The burden of proof was upon Johnson to establish her standing to challenge the search of the vehicle. Cochran v. State, 500 So. 2d 1161 (Ala. Crim. App. 1984). Johnson offered no proof, other than her bare and unsupported assertion of ownership, to refute the evidence of ownership in someone other than herself. Where there is conflicting ore tenus testimony, it is the duty of the trial court to render a judgment accordingly, and its judgment based on such evidence is presumed correct upon appeal. See Lockhart v. State ex rel. Freeman, 590 So. 2d 315 (Ala. Civ. App. 1991). While the trial court made no specific finding regarding the search of the vehicle, it is well settled that where the trial court's findings are meager or ommissive, the appellate court will presume that the trial court made the findings necessary to support its judgment. Transamerica Commercial Finance Corp. v. AmSouth Bank, 608 So. 2d 375 (Ala. 1992). After carefully reviewing the record, we cannot hold that a finding by the trial court that Johnson lacked standing to challenge the search of the automobile is contrary to the great weight of the evidence. Transamerica, (supra) .

Last, Johnson contends that the State failed to meet its burden of establishing that the seized currency was contraband subject to forfeiture. "The state is required to establish by the evidence a prima facie case for the seizure, condemnation, and forfeiture of property, [pursuant to Ala. Code 1975, § 20-2-93,] and that standard of proof is reasonable satisfaction." Moynes at 1089. Thus, the trial court must have been reasonably satisfied from the evidence that the currency had been used, or had been intended to be used, in a transaction that would violate the Alabama Uniform Controlled Substances Act, before it could order condemnation. Ala. Code 1975, § 20-2-93, and Moynes, (supra) .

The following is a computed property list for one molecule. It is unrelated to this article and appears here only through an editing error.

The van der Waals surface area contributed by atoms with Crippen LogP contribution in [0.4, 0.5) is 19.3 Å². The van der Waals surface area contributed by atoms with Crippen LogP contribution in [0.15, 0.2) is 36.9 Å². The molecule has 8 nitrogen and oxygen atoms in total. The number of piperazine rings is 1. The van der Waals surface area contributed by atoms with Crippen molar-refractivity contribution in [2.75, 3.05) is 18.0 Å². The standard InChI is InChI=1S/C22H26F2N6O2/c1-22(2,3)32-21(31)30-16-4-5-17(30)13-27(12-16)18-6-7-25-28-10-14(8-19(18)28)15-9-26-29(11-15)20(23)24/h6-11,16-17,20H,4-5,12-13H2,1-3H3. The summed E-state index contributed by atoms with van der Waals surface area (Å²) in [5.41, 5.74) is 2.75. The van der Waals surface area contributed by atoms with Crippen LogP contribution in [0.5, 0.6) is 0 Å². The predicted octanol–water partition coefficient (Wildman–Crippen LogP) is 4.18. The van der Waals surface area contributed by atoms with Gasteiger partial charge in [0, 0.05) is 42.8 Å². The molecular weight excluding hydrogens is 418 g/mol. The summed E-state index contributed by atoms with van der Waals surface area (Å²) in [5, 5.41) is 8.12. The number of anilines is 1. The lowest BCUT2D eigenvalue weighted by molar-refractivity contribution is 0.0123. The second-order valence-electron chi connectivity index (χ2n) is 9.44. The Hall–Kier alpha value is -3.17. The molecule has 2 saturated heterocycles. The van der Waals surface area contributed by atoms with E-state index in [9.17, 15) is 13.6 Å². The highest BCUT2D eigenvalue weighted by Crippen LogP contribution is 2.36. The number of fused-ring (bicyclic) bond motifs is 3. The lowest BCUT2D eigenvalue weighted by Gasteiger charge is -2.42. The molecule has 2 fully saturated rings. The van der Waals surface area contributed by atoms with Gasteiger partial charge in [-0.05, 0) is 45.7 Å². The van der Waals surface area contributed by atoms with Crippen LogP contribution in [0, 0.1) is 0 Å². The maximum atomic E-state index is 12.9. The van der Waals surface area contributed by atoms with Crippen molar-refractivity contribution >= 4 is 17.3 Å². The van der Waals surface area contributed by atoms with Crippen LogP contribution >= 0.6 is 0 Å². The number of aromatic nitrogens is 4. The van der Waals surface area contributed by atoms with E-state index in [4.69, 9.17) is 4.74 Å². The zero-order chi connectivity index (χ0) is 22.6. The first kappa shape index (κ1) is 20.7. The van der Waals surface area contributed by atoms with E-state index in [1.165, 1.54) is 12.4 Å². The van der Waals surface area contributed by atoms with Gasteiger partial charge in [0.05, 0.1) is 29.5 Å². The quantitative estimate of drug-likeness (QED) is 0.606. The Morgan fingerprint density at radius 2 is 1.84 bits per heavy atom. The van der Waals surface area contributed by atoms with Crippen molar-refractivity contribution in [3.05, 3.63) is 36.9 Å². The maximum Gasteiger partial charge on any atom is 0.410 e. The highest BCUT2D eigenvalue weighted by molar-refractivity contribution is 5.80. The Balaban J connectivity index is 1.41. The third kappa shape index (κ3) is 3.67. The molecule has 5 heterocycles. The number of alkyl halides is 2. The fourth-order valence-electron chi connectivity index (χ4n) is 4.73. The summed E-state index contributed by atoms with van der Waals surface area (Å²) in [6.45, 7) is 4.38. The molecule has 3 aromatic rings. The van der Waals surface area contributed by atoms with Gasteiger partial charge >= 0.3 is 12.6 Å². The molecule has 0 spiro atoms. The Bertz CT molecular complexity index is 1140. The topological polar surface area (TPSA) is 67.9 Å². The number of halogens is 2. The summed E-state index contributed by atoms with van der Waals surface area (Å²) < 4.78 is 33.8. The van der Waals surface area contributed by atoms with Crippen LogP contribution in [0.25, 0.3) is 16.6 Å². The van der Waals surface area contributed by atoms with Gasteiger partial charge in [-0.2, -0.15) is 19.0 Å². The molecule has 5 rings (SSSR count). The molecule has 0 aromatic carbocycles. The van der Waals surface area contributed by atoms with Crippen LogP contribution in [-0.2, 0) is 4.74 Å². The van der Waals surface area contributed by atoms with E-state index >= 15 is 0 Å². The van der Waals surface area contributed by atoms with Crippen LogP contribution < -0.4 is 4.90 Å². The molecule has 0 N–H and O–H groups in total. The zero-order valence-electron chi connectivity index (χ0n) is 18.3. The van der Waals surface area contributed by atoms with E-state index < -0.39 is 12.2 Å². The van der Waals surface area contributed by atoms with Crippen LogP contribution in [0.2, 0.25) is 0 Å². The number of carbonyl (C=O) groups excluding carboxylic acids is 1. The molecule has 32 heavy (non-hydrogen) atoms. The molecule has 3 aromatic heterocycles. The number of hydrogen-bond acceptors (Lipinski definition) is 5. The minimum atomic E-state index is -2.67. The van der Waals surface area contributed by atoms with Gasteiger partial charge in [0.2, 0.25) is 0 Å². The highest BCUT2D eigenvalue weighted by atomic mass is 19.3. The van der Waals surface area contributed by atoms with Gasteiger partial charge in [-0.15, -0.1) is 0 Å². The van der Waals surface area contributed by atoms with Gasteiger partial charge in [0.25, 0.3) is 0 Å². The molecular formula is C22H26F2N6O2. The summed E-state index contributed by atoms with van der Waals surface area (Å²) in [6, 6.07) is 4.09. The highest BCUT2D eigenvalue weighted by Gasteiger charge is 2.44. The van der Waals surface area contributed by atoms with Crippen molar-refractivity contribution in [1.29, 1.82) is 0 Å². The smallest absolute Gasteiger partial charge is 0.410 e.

The evidence disclosed that the currency was found in a bag on the front seat of the automobile, together with several "baggies" of cocaine and a set of scales. Johnson questions whether the State met its burden of proving that the substance in the "baggies" was in fact cocaine. Sgt. King, who seized the items, testified regarding her experience in identifying cocaine and regarding her familiarity with the substance. She stated that, in her opinion, the substance was cocaine. While that testimony is minimal, the determination regarding whether a witness is qualified to testify as an expert lies within the sound discretion of the trial court, and an experienced police officer in the field of narcotics is qualified to give his or her opinion as one "who has seen or studied" cocaine. Fleming v. State, 470 So. 2d 1343, 1347 (Ala. Crim. App. 1985) (quoting from Jenkins v. State, 46 Ala. App. 719, 248 So. 2d 758 (1971)). See also Charles v. State, 424 So. 2d 715 (Ala. Crim. App. ...